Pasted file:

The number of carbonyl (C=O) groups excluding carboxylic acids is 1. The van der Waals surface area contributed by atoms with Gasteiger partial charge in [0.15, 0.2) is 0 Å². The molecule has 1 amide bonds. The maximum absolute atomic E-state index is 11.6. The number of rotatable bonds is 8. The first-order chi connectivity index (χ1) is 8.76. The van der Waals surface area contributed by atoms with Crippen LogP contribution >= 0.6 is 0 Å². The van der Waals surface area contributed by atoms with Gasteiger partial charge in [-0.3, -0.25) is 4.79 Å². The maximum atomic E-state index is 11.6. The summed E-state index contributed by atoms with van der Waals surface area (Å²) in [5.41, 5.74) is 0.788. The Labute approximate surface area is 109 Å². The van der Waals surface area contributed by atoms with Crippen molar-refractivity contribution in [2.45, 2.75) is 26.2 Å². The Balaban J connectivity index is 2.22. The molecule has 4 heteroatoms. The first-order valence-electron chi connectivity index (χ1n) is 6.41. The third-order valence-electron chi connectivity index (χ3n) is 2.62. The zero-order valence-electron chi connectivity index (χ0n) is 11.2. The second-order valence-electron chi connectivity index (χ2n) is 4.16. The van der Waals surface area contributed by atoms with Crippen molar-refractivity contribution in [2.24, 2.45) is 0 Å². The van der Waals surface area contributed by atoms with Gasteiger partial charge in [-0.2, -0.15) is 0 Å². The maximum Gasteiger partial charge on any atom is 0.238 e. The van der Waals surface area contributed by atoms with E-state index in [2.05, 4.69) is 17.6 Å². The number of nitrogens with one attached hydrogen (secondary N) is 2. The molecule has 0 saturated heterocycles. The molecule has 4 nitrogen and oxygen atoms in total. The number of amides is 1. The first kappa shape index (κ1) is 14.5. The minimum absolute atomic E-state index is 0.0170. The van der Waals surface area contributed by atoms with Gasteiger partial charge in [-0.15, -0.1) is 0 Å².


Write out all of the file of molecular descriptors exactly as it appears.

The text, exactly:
The number of carbonyl (C=O) groups excluding carboxylic acids is 1. The van der Waals surface area contributed by atoms with Gasteiger partial charge in [0.15, 0.2) is 0 Å². The molecule has 1 amide bonds. The maximum absolute atomic E-state index is 11.6. The number of rotatable bonds is 8. The first-order chi connectivity index (χ1) is 8.76. The van der Waals surface area contributed by atoms with Crippen LogP contribution >= 0.6 is 0 Å². The van der Waals surface area contributed by atoms with Gasteiger partial charge in [-0.3, -0.25) is 4.79 Å². The maximum atomic E-state index is 11.6. The summed E-state index contributed by atoms with van der Waals surface area (Å²) in [5.41, 5.74) is 0.788. The Labute approximate surface area is 109 Å². The van der Waals surface area contributed by atoms with Crippen molar-refractivity contribution in [2.45, 2.75) is 26.2 Å². The Balaban J connectivity index is 2.22. The molecule has 4 heteroatoms. The first-order valence-electron chi connectivity index (χ1n) is 6.41. The third-order valence-electron chi connectivity index (χ3n) is 2.62. The zero-order valence-electron chi connectivity index (χ0n) is 11.2. The second-order valence-electron chi connectivity index (χ2n) is 4.16. The van der Waals surface area contributed by atoms with Crippen molar-refractivity contribution in [2.24, 2.45) is 0 Å². The van der Waals surface area contributed by atoms with Gasteiger partial charge in [-0.2, -0.15) is 0 Å². The maximum Gasteiger partial charge on any atom is 0.238 e. The van der Waals surface area contributed by atoms with E-state index in [2.05, 4.69) is 17.6 Å². The number of nitrogens with one attached hydrogen (secondary N) is 2. The molecule has 0 saturated heterocycles. The molecule has 4 nitrogen and oxygen atoms in total. The number of amides is 1. The first kappa shape index (κ1) is 14.5. The minimum absolute atomic E-state index is 0.0170. The van der Waals surface area contributed by atoms with Gasteiger partial charge in [-0.15, -0.1) is 0 Å².